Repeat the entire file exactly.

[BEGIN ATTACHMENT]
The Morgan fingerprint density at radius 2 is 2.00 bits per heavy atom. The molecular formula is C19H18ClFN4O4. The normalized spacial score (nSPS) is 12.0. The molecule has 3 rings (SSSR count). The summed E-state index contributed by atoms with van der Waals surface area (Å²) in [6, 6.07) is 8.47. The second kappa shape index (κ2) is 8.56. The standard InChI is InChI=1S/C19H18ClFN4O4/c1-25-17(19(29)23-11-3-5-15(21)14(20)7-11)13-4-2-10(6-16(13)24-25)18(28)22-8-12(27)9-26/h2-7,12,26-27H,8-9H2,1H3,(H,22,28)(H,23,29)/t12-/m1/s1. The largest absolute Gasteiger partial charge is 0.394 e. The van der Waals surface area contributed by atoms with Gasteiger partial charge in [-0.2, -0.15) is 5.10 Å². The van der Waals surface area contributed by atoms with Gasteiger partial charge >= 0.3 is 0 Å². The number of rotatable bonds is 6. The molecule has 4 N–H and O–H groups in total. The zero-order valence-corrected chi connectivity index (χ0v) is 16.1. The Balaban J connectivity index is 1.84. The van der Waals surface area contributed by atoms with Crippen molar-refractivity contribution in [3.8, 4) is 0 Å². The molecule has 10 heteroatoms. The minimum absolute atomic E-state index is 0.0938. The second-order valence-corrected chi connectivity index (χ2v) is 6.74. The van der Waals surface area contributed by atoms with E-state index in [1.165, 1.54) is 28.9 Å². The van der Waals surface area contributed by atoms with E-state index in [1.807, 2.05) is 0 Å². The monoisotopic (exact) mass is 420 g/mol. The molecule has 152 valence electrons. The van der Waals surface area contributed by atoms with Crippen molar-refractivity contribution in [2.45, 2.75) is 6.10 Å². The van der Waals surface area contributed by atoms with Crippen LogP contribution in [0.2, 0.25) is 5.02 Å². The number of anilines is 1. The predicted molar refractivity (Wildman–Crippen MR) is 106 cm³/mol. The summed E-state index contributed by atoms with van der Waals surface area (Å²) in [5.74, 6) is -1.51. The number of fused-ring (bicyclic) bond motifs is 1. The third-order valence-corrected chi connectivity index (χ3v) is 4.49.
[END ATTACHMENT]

The Morgan fingerprint density at radius 2 is 2.00 bits per heavy atom. The molecular formula is C19H18ClFN4O4. The normalized spacial score (nSPS) is 12.0. The molecule has 3 rings (SSSR count). The summed E-state index contributed by atoms with van der Waals surface area (Å²) in [6, 6.07) is 8.47. The second kappa shape index (κ2) is 8.56. The standard InChI is InChI=1S/C19H18ClFN4O4/c1-25-17(19(29)23-11-3-5-15(21)14(20)7-11)13-4-2-10(6-16(13)24-25)18(28)22-8-12(27)9-26/h2-7,12,26-27H,8-9H2,1H3,(H,22,28)(H,23,29)/t12-/m1/s1. The largest absolute Gasteiger partial charge is 0.394 e. The van der Waals surface area contributed by atoms with Gasteiger partial charge in [-0.2, -0.15) is 5.10 Å². The van der Waals surface area contributed by atoms with Gasteiger partial charge >= 0.3 is 0 Å². The number of rotatable bonds is 6. The molecule has 4 N–H and O–H groups in total. The zero-order valence-corrected chi connectivity index (χ0v) is 16.1. The Balaban J connectivity index is 1.84. The van der Waals surface area contributed by atoms with Crippen molar-refractivity contribution in [3.8, 4) is 0 Å². The molecule has 10 heteroatoms. The minimum absolute atomic E-state index is 0.0938. The second-order valence-corrected chi connectivity index (χ2v) is 6.74. The van der Waals surface area contributed by atoms with E-state index in [1.165, 1.54) is 28.9 Å². The van der Waals surface area contributed by atoms with E-state index in [1.807, 2.05) is 0 Å². The monoisotopic (exact) mass is 420 g/mol. The molecule has 152 valence electrons. The van der Waals surface area contributed by atoms with Crippen molar-refractivity contribution in [2.45, 2.75) is 6.10 Å². The van der Waals surface area contributed by atoms with Crippen LogP contribution in [0.2, 0.25) is 5.02 Å². The number of anilines is 1. The predicted molar refractivity (Wildman–Crippen MR) is 106 cm³/mol. The summed E-state index contributed by atoms with van der Waals surface area (Å²) in [5.74, 6) is -1.51. The number of fused-ring (bicyclic) bond motifs is 1. The third-order valence-corrected chi connectivity index (χ3v) is 4.49.